Forbidden Fruit

Forbidden fruit by any other name. . . .

Forbidden fruit by any other name. . . .

Mamacita says:  There are all kinds of forbidden fruit, you know.  When I was in high school, our public library had a waiting list for The Canterbury Tales. Can you imagine? The Canterbury Tales!   Do you know why?

Because we were forbidden to read it in its entirety in school. It was too racy. Unquote.  Not all of it, of course.  Some of it was in our literature anthology – just not the good parts.  “I do not want to see any of you students with this unabridged book in your possession.  If I do, it will be confiscated at once, and your parents notified.”  Challenge accepted, school.  Everybody loves forbidden fruit.  The Miller and the senior class spent some time together after that; the first time we read it, we couldn’t believe it.  It took two or three readings to comprehend what was going on.  If you don’t know, you need to read it, too.  “The Miller’s Tale.”  Raciness is nothing new.

Between "The Miller's Tale" and "The Song of Solomon," my teen years were full of hormones....

Between “The Miller’s Tale” and “The Song of Solomon,” my teen years were full of hormones….

There was also a waiting list for “Flowers for Algernon” and “Catcher in the Rye.”

The only reason I read those, and many others, as a kid, was because the school forbade it. We were given a list of forbidden books every year, and we had to sign a pledge promising that we would NOT read these dirty books.  Every year, the administration turned legitimate literature into forbidden fruit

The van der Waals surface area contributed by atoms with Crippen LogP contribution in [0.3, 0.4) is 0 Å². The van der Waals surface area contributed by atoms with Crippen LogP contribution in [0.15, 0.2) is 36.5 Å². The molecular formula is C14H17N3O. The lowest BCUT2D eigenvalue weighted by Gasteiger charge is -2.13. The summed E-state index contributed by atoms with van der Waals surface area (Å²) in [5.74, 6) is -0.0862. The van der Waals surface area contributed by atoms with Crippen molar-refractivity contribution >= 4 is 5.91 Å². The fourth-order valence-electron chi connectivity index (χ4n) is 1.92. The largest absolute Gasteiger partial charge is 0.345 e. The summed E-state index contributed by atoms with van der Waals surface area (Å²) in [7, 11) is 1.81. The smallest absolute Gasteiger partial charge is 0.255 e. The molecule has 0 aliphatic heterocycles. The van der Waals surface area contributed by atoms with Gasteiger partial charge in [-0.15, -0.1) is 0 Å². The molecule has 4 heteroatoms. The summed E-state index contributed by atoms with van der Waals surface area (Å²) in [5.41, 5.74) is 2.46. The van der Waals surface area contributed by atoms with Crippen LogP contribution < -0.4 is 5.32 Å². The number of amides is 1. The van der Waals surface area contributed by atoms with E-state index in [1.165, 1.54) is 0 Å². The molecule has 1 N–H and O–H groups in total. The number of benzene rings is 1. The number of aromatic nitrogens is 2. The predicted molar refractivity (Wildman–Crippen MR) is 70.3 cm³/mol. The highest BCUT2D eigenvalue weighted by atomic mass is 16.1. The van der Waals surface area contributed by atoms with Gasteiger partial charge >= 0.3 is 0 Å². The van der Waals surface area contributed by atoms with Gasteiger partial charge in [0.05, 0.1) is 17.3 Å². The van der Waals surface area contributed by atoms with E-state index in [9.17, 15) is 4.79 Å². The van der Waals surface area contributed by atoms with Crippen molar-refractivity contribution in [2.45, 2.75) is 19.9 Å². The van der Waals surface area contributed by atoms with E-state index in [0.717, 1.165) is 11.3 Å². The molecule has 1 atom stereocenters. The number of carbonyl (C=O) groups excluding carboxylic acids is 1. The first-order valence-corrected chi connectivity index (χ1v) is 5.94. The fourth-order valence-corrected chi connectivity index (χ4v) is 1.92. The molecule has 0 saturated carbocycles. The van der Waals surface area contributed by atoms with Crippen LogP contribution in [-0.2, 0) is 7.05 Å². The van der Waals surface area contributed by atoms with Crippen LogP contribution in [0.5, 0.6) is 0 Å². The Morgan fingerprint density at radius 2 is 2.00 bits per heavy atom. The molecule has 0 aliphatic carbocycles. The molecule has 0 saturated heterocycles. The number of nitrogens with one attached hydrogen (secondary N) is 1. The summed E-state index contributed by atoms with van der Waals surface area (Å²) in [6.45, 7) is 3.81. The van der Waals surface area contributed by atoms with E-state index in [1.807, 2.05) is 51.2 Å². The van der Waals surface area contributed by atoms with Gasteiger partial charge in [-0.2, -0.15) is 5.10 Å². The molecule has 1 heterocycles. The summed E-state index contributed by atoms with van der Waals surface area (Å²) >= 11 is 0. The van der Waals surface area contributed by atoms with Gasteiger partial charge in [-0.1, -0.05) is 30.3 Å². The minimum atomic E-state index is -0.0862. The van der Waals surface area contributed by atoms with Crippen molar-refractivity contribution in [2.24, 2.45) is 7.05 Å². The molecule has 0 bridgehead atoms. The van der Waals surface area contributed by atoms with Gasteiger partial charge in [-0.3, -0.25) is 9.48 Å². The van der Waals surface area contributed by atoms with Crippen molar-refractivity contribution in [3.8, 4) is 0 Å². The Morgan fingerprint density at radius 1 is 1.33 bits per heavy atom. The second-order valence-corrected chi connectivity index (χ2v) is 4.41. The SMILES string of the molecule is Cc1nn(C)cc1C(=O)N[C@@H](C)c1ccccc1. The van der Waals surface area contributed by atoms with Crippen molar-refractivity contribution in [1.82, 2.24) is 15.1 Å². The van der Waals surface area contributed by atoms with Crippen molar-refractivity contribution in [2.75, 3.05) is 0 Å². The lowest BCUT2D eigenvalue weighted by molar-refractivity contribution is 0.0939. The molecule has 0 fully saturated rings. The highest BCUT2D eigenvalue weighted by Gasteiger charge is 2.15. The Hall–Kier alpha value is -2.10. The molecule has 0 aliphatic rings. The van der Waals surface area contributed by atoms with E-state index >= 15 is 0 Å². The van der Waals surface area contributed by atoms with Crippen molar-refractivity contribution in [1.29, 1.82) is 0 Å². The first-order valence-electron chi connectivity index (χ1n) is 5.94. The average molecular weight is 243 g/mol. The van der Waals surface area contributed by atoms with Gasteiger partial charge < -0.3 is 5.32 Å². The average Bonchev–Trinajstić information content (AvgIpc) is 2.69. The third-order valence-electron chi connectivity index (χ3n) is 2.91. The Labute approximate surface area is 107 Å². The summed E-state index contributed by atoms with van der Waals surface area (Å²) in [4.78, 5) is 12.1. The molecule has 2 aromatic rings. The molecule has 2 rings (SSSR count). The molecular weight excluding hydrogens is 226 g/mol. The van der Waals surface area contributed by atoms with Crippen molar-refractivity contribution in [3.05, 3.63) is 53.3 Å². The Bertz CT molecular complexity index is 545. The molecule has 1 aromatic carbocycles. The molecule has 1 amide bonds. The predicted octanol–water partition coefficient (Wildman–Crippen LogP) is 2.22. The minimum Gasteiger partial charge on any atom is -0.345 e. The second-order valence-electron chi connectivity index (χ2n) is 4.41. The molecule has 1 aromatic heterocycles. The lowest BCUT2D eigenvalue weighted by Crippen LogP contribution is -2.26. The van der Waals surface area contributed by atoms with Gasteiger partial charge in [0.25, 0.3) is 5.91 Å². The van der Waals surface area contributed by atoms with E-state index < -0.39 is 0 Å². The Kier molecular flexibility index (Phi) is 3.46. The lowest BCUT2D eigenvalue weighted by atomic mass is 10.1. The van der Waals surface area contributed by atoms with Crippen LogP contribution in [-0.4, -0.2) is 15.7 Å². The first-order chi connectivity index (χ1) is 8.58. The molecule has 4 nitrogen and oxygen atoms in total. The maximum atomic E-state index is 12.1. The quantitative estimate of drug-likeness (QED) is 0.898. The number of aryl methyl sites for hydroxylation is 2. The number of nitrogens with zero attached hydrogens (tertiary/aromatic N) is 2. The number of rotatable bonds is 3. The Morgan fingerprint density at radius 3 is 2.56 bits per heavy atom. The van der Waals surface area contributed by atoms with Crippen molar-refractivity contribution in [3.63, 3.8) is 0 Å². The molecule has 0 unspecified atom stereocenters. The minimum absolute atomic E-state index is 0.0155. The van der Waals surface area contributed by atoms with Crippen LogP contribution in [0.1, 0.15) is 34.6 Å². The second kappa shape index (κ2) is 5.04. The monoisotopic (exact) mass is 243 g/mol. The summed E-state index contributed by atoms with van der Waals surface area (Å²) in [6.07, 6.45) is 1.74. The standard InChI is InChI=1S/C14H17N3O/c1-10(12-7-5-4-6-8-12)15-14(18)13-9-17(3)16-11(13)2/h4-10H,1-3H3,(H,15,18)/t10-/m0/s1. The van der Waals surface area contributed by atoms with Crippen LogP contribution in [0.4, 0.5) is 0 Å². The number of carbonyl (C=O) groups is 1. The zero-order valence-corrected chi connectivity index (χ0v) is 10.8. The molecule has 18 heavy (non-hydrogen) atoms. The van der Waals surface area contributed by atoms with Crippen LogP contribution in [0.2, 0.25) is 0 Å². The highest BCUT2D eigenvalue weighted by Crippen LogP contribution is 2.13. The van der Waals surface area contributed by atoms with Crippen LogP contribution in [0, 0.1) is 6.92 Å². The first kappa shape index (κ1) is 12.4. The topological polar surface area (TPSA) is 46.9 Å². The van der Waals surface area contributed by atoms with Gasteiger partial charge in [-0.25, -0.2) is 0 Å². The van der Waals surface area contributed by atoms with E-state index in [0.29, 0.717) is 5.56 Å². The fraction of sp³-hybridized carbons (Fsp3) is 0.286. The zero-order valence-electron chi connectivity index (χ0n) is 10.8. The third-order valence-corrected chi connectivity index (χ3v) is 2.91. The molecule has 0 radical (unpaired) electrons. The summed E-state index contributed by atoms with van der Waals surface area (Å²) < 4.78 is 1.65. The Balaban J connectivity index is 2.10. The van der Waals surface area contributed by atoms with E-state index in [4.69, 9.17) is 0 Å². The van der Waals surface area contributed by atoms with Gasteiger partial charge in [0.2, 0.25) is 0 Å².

If they were really smart, they would have given us a list of books they WANTED us to read and told us they were forbidden.

Stupid schools.

And then there was my church. . . .they liked to participate in book banning, too.

Holy rolling

Holy rolling

We were forbidden to read the “Song of Solomon” in Baptist Youth Group. That’s why we took flashlights to church and read it in the dark basement – we were driven to it. There’s really not a lot of difference, plot-wise, between “The Miller’s Tale” from The Canterbury Tales, and “The Song of Solomon” from the Holy Bible.  Both chapters are graphic – really graphic.  One is graphically vulgar and the other is graphically lovely, but when you’re a teenager, graphics is graphics. The intentions may have differed, but the activities were much the same.

There may also have been some serious making out going on down in that gloomy church basement; the braver kids took turns reading Solomon out loud, but we shyer kids were too scared we’d get caught, and read it to ourselves.  A Bible with a bookmark in “The Song of Solomon” was enough to get a girl grounded back then.

Bible with bookmark? Uh oh.

Bible with bookmark? Uh oh.

So yep.  Lots of making out in the church basement to the accompaniment of the older, braver teens reading “Song of Solomon” out loud to each other.

Not that I would personally know.  But for years, that’s what I thought “Holy Roller” meant.


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